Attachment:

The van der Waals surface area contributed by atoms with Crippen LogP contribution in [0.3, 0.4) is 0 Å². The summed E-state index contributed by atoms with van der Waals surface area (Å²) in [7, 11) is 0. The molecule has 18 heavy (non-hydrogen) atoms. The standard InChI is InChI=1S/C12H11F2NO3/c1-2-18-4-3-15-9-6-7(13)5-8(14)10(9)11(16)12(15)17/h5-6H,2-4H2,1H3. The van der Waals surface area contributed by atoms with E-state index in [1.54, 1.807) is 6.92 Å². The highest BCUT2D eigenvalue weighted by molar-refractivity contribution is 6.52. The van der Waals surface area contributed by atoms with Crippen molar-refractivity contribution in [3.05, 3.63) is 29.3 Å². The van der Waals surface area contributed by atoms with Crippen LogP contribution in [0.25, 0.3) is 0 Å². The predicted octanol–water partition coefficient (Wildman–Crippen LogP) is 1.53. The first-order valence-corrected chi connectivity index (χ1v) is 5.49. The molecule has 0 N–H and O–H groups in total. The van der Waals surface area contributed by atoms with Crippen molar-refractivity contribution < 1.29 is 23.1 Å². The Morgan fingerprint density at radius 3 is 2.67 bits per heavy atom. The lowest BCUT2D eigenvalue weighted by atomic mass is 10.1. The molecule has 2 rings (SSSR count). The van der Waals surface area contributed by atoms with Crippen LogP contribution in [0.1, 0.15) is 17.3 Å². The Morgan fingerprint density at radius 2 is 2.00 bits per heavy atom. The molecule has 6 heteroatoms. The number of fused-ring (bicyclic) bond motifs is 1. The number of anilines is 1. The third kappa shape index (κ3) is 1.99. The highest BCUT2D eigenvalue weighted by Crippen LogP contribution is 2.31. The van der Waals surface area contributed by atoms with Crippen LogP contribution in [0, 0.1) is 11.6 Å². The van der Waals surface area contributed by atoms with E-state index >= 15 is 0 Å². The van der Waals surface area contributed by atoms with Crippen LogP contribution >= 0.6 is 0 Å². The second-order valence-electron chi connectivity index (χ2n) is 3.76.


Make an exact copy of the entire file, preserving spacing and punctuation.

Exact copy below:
The van der Waals surface area contributed by atoms with Crippen LogP contribution in [0.3, 0.4) is 0 Å². The summed E-state index contributed by atoms with van der Waals surface area (Å²) in [7, 11) is 0. The molecule has 18 heavy (non-hydrogen) atoms. The standard InChI is InChI=1S/C12H11F2NO3/c1-2-18-4-3-15-9-6-7(13)5-8(14)10(9)11(16)12(15)17/h5-6H,2-4H2,1H3. The van der Waals surface area contributed by atoms with E-state index in [1.54, 1.807) is 6.92 Å². The highest BCUT2D eigenvalue weighted by molar-refractivity contribution is 6.52. The van der Waals surface area contributed by atoms with Crippen molar-refractivity contribution in [3.05, 3.63) is 29.3 Å². The van der Waals surface area contributed by atoms with Crippen LogP contribution in [0.25, 0.3) is 0 Å². The predicted octanol–water partition coefficient (Wildman–Crippen LogP) is 1.53. The first-order valence-corrected chi connectivity index (χ1v) is 5.49. The molecule has 0 N–H and O–H groups in total. The van der Waals surface area contributed by atoms with Crippen molar-refractivity contribution < 1.29 is 23.1 Å². The Morgan fingerprint density at radius 3 is 2.67 bits per heavy atom. The lowest BCUT2D eigenvalue weighted by atomic mass is 10.1. The molecule has 2 rings (SSSR count). The van der Waals surface area contributed by atoms with Crippen LogP contribution in [0.1, 0.15) is 17.3 Å². The Morgan fingerprint density at radius 2 is 2.00 bits per heavy atom. The molecule has 6 heteroatoms. The number of fused-ring (bicyclic) bond motifs is 1. The number of anilines is 1. The third kappa shape index (κ3) is 1.99. The highest BCUT2D eigenvalue weighted by Crippen LogP contribution is 2.31. The van der Waals surface area contributed by atoms with Crippen LogP contribution in [0, 0.1) is 11.6 Å². The van der Waals surface area contributed by atoms with E-state index >= 15 is 0 Å². The van der Waals surface area contributed by atoms with Crippen LogP contribution >= 0.6 is 0 Å². The second-order valence-electron chi connectivity index (χ2n) is 3.76.